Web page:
Best for Training
When BACKPACKER editors dream, it's about reassignment to the Anchorage field office, heels that never blister, and a GPS small enough to fit on your wrist yet powerful enough to track routes and hold satellites in deep woods. Alas, only the third part of that dream is coming true, say testers who used the Forerunner all summer and fall. "At 2 by .75 inches, it's only 10 percent fatter than the chunkiest altimeter watches," reports one editor, "yet it's no mere watch. It's a powerful training tool that delivers altitude, heart rate, speed, distance, and other useful workout data."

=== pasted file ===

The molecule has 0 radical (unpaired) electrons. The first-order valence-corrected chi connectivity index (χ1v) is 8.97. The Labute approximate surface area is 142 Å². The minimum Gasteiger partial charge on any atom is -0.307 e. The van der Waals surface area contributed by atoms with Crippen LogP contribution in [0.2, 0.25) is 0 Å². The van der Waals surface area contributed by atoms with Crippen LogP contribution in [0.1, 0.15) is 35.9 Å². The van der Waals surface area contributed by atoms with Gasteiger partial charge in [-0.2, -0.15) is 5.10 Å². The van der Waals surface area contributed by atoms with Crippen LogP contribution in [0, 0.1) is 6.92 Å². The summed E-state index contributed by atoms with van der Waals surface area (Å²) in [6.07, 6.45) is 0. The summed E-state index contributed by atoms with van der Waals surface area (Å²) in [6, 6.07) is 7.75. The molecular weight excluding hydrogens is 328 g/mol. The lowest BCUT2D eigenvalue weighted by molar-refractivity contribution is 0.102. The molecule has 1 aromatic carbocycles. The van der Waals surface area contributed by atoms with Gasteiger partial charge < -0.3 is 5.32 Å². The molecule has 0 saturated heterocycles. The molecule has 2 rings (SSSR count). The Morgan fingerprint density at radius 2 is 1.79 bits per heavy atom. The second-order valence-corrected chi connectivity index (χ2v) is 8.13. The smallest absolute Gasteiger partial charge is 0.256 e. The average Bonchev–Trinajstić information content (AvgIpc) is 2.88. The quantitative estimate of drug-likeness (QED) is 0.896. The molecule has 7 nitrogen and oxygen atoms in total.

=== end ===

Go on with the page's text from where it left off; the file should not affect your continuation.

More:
Battery life spanned 15 hours per charge, and we locked onto satellites in less than 30 seconds under open skies. Back home, you can generate route maps and training charts after wirelessly uploading trips to your Mac or PC, then share workouts via email and social networks (like Facebook). One editor credits the Forerunner for helping him notch his best 10k time ever and fine-tune a training plan that got him to Mt. Rainier's summit. The only thing this unit doesn't do is let you navigate using onscreen topos (though you can save routes and waypoints for later editing). Best for: outdoor athletes who want GPS-based speed and distance, HR stats, and multiple data screens with customizable views, but don't need full navigation functions. $350 ($399 with heart-rate strap); 2.7 oz.; garmin.com.